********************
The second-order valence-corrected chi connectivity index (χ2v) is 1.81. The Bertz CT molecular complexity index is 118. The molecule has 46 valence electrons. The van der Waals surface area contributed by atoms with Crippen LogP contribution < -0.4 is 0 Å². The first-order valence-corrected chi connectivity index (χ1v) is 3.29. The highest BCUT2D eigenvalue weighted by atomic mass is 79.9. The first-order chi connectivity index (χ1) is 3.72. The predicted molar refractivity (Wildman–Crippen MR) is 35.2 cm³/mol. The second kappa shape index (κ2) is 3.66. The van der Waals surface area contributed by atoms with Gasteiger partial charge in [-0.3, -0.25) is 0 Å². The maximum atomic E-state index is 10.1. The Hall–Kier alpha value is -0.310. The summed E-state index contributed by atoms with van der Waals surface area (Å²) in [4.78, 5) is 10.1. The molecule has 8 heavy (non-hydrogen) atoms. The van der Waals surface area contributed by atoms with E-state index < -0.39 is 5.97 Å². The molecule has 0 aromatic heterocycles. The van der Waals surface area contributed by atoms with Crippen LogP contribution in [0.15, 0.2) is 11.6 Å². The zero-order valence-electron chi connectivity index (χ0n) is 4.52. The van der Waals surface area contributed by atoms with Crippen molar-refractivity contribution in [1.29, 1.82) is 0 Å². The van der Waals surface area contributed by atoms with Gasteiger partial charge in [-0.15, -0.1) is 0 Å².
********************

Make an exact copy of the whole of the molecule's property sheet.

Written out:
The second-order valence-corrected chi connectivity index (χ2v) is 1.81. The Bertz CT molecular complexity index is 118. The molecule has 46 valence electrons. The van der Waals surface area contributed by atoms with Crippen LogP contribution < -0.4 is 0 Å². The first-order valence-corrected chi connectivity index (χ1v) is 3.29. The highest BCUT2D eigenvalue weighted by atomic mass is 79.9. The first-order chi connectivity index (χ1) is 3.72. The predicted molar refractivity (Wildman–Crippen MR) is 35.2 cm³/mol. The second kappa shape index (κ2) is 3.66. The van der Waals surface area contributed by atoms with Gasteiger partial charge in [-0.3, -0.25) is 0 Å². The maximum atomic E-state index is 10.1. The Hall–Kier alpha value is -0.310. The summed E-state index contributed by atoms with van der Waals surface area (Å²) in [4.78, 5) is 10.1. The molecule has 8 heavy (non-hydrogen) atoms. The van der Waals surface area contributed by atoms with E-state index < -0.39 is 5.97 Å². The molecule has 0 aromatic heterocycles. The van der Waals surface area contributed by atoms with Crippen LogP contribution in [0.15, 0.2) is 11.6 Å². The zero-order valence-electron chi connectivity index (χ0n) is 4.52. The van der Waals surface area contributed by atoms with Crippen molar-refractivity contribution in [1.29, 1.82) is 0 Å². The van der Waals surface area contributed by atoms with Gasteiger partial charge in [-0.15, -0.1) is 0 Å².